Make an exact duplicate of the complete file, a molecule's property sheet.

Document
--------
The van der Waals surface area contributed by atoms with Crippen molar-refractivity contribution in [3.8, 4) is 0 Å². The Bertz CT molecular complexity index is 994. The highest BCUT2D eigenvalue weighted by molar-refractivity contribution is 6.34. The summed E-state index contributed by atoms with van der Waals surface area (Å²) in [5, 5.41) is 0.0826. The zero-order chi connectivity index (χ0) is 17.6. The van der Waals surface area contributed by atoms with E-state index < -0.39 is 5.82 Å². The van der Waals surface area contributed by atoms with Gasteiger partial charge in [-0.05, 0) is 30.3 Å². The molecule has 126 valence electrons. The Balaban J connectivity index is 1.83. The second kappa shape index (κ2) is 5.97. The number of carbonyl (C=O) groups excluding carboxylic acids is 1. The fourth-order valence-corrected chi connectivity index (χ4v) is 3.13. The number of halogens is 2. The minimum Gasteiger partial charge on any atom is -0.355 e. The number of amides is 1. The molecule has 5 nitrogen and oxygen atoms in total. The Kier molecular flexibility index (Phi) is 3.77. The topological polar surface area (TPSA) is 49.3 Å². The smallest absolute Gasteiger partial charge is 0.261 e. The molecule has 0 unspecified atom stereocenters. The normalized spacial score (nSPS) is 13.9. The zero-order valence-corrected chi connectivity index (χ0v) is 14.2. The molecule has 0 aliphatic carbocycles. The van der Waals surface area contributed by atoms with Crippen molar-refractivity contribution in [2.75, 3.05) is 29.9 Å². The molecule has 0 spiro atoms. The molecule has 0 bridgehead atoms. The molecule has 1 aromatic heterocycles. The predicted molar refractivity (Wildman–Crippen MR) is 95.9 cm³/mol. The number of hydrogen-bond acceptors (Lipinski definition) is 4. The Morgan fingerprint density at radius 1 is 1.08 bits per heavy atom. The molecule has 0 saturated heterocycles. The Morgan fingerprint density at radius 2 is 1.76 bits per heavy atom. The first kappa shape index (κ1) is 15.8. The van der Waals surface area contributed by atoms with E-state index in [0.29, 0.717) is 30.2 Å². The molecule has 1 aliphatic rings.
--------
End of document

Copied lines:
The van der Waals surface area contributed by atoms with Crippen molar-refractivity contribution in [3.8, 4) is 0 Å². The Bertz CT molecular complexity index is 994. The highest BCUT2D eigenvalue weighted by molar-refractivity contribution is 6.34. The summed E-state index contributed by atoms with van der Waals surface area (Å²) in [5, 5.41) is 0.0826. The zero-order chi connectivity index (χ0) is 17.6. The van der Waals surface area contributed by atoms with E-state index < -0.39 is 5.82 Å². The van der Waals surface area contributed by atoms with Gasteiger partial charge in [-0.05, 0) is 30.3 Å². The molecule has 126 valence electrons. The Balaban J connectivity index is 1.83. The second kappa shape index (κ2) is 5.97. The number of carbonyl (C=O) groups excluding carboxylic acids is 1. The fourth-order valence-corrected chi connectivity index (χ4v) is 3.13. The number of halogens is 2. The minimum Gasteiger partial charge on any atom is -0.355 e. The number of amides is 1. The molecule has 5 nitrogen and oxygen atoms in total. The Kier molecular flexibility index (Phi) is 3.77. The topological polar surface area (TPSA) is 49.3 Å². The smallest absolute Gasteiger partial charge is 0.261 e. The molecule has 0 unspecified atom stereocenters. The normalized spacial score (nSPS) is 13.9. The zero-order valence-corrected chi connectivity index (χ0v) is 14.2. The molecule has 0 aliphatic carbocycles. The van der Waals surface area contributed by atoms with Crippen molar-refractivity contribution in [2.75, 3.05) is 29.9 Å². The molecule has 0 spiro atoms. The molecule has 0 bridgehead atoms. The molecule has 1 aromatic heterocycles. The predicted molar refractivity (Wildman–Crippen MR) is 95.9 cm³/mol. The number of hydrogen-bond acceptors (Lipinski definition) is 4. The Morgan fingerprint density at radius 1 is 1.08 bits per heavy atom. The molecule has 0 saturated heterocycles. The Morgan fingerprint density at radius 2 is 1.76 bits per heavy atom. The first kappa shape index (κ1) is 15.8. The van der Waals surface area contributed by atoms with E-state index in [0.29, 0.717) is 30.2 Å². The molecule has 1 aliphatic rings.